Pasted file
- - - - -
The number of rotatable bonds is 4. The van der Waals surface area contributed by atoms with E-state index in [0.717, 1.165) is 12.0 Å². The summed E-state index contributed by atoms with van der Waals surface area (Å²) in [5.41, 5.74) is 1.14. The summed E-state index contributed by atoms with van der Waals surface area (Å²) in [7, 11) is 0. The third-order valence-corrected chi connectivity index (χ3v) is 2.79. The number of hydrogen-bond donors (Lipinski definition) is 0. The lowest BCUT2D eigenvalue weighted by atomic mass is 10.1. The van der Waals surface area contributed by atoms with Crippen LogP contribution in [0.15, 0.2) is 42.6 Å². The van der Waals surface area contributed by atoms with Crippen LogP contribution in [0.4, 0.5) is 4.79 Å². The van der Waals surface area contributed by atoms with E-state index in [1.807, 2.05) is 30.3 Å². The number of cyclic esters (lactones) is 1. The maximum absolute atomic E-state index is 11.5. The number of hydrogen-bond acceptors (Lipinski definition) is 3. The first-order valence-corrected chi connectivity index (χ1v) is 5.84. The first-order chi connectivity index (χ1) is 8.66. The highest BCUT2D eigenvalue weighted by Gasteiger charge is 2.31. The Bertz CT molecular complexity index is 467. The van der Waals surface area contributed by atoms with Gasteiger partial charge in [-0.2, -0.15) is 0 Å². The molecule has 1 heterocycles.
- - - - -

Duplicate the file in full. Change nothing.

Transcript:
The number of rotatable bonds is 4. The van der Waals surface area contributed by atoms with E-state index in [0.717, 1.165) is 12.0 Å². The summed E-state index contributed by atoms with van der Waals surface area (Å²) in [5.41, 5.74) is 1.14. The summed E-state index contributed by atoms with van der Waals surface area (Å²) in [7, 11) is 0. The third-order valence-corrected chi connectivity index (χ3v) is 2.79. The number of hydrogen-bond donors (Lipinski definition) is 0. The lowest BCUT2D eigenvalue weighted by atomic mass is 10.1. The van der Waals surface area contributed by atoms with Crippen LogP contribution in [0.15, 0.2) is 42.6 Å². The van der Waals surface area contributed by atoms with Crippen LogP contribution in [0.4, 0.5) is 4.79 Å². The van der Waals surface area contributed by atoms with E-state index in [1.807, 2.05) is 30.3 Å². The number of cyclic esters (lactones) is 1. The maximum absolute atomic E-state index is 11.5. The number of hydrogen-bond acceptors (Lipinski definition) is 3. The first-order valence-corrected chi connectivity index (χ1v) is 5.84. The first-order chi connectivity index (χ1) is 8.66. The highest BCUT2D eigenvalue weighted by Gasteiger charge is 2.31. The Bertz CT molecular complexity index is 467. The van der Waals surface area contributed by atoms with Gasteiger partial charge in [-0.2, -0.15) is 0 Å². The molecule has 1 heterocycles.